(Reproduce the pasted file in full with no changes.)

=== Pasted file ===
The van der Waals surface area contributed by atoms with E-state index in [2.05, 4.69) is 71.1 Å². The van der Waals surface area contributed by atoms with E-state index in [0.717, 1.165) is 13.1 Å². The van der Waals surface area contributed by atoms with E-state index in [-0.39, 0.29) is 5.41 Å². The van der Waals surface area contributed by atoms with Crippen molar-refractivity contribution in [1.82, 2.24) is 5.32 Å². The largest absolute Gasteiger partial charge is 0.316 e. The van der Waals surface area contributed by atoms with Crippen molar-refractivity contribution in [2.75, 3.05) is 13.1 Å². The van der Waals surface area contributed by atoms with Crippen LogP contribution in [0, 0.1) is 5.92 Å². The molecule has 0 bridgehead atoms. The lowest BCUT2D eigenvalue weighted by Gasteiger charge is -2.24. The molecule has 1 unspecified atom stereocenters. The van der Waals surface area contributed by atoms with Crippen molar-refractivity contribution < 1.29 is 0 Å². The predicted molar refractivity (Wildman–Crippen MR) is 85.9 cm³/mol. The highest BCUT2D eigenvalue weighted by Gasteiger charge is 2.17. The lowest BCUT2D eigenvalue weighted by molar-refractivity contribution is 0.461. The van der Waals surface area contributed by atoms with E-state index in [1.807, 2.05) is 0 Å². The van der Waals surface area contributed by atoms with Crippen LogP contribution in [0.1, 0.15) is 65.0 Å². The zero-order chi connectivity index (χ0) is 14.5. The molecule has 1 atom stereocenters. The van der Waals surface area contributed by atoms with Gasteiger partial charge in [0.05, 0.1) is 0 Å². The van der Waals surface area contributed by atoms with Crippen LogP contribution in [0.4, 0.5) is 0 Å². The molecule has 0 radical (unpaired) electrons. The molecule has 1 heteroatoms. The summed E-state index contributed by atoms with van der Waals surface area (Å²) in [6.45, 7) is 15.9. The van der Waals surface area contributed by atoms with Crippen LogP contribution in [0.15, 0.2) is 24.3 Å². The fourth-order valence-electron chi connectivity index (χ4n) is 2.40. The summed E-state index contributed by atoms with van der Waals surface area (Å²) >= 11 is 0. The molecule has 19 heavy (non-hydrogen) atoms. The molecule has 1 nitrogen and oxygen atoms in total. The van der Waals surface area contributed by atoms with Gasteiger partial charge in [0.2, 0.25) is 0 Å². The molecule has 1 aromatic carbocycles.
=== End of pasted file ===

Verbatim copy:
The van der Waals surface area contributed by atoms with E-state index in [2.05, 4.69) is 71.1 Å². The van der Waals surface area contributed by atoms with E-state index in [0.717, 1.165) is 13.1 Å². The van der Waals surface area contributed by atoms with E-state index in [-0.39, 0.29) is 5.41 Å². The van der Waals surface area contributed by atoms with Crippen molar-refractivity contribution in [1.82, 2.24) is 5.32 Å². The largest absolute Gasteiger partial charge is 0.316 e. The van der Waals surface area contributed by atoms with Crippen molar-refractivity contribution in [2.75, 3.05) is 13.1 Å². The van der Waals surface area contributed by atoms with Crippen LogP contribution in [0, 0.1) is 5.92 Å². The molecule has 0 bridgehead atoms. The lowest BCUT2D eigenvalue weighted by Gasteiger charge is -2.24. The molecule has 1 unspecified atom stereocenters. The van der Waals surface area contributed by atoms with Crippen molar-refractivity contribution < 1.29 is 0 Å². The predicted molar refractivity (Wildman–Crippen MR) is 85.9 cm³/mol. The highest BCUT2D eigenvalue weighted by Gasteiger charge is 2.17. The lowest BCUT2D eigenvalue weighted by molar-refractivity contribution is 0.461. The van der Waals surface area contributed by atoms with E-state index in [1.807, 2.05) is 0 Å². The van der Waals surface area contributed by atoms with Crippen LogP contribution in [0.1, 0.15) is 65.0 Å². The zero-order chi connectivity index (χ0) is 14.5. The molecule has 1 atom stereocenters. The van der Waals surface area contributed by atoms with Gasteiger partial charge in [0.05, 0.1) is 0 Å². The van der Waals surface area contributed by atoms with Crippen LogP contribution in [0.4, 0.5) is 0 Å². The molecule has 0 radical (unpaired) electrons. The molecule has 1 heteroatoms. The summed E-state index contributed by atoms with van der Waals surface area (Å²) in [6.45, 7) is 15.9. The van der Waals surface area contributed by atoms with Crippen LogP contribution in [0.15, 0.2) is 24.3 Å². The fourth-order valence-electron chi connectivity index (χ4n) is 2.40. The summed E-state index contributed by atoms with van der Waals surface area (Å²) >= 11 is 0. The molecule has 19 heavy (non-hydrogen) atoms. The molecule has 1 nitrogen and oxygen atoms in total. The van der Waals surface area contributed by atoms with Gasteiger partial charge in [0.2, 0.25) is 0 Å². The molecule has 1 aromatic carbocycles.